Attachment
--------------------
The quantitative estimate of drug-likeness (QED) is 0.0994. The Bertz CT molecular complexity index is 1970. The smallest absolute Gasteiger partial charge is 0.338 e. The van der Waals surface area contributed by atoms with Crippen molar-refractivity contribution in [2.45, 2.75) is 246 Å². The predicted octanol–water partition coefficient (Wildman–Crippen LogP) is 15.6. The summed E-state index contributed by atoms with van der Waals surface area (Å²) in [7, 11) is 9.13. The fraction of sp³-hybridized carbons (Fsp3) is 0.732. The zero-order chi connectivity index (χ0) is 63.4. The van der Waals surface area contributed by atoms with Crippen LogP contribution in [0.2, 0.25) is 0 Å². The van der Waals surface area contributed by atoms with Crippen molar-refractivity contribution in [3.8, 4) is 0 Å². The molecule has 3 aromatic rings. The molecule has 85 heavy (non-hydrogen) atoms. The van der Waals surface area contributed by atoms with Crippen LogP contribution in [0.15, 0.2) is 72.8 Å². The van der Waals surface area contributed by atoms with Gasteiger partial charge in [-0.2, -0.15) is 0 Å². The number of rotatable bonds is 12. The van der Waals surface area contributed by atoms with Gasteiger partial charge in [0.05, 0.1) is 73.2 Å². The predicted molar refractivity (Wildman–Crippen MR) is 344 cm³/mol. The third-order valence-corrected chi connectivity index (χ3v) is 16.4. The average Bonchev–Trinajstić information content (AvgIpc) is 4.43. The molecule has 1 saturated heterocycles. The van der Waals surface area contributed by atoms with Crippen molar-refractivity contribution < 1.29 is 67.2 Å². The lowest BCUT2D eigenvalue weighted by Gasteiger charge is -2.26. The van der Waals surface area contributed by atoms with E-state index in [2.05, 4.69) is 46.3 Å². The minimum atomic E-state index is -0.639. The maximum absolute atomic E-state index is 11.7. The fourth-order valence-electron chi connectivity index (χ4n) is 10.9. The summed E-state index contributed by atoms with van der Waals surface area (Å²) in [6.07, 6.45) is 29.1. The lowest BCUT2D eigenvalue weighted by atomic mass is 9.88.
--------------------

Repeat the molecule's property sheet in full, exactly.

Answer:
The quantitative estimate of drug-likeness (QED) is 0.0994. The Bertz CT molecular complexity index is 1970. The smallest absolute Gasteiger partial charge is 0.338 e. The van der Waals surface area contributed by atoms with Crippen molar-refractivity contribution in [2.45, 2.75) is 246 Å². The predicted octanol–water partition coefficient (Wildman–Crippen LogP) is 15.6. The summed E-state index contributed by atoms with van der Waals surface area (Å²) in [7, 11) is 9.13. The fraction of sp³-hybridized carbons (Fsp3) is 0.732. The zero-order chi connectivity index (χ0) is 63.4. The van der Waals surface area contributed by atoms with Crippen LogP contribution in [0.2, 0.25) is 0 Å². The van der Waals surface area contributed by atoms with Crippen molar-refractivity contribution in [3.8, 4) is 0 Å². The molecule has 3 aromatic rings. The molecule has 85 heavy (non-hydrogen) atoms. The van der Waals surface area contributed by atoms with Crippen LogP contribution in [0.15, 0.2) is 72.8 Å². The van der Waals surface area contributed by atoms with Gasteiger partial charge in [-0.2, -0.15) is 0 Å². The number of rotatable bonds is 12. The van der Waals surface area contributed by atoms with Gasteiger partial charge in [0.05, 0.1) is 73.2 Å². The predicted molar refractivity (Wildman–Crippen MR) is 344 cm³/mol. The third-order valence-corrected chi connectivity index (χ3v) is 16.4. The average Bonchev–Trinajstić information content (AvgIpc) is 4.43. The molecule has 1 saturated heterocycles. The van der Waals surface area contributed by atoms with Crippen molar-refractivity contribution < 1.29 is 67.2 Å². The lowest BCUT2D eigenvalue weighted by Gasteiger charge is -2.26. The van der Waals surface area contributed by atoms with E-state index in [2.05, 4.69) is 46.3 Å². The minimum atomic E-state index is -0.639. The maximum absolute atomic E-state index is 11.7. The fourth-order valence-electron chi connectivity index (χ4n) is 10.9. The summed E-state index contributed by atoms with van der Waals surface area (Å²) in [6.07, 6.45) is 29.1. The lowest BCUT2D eigenvalue weighted by atomic mass is 9.88.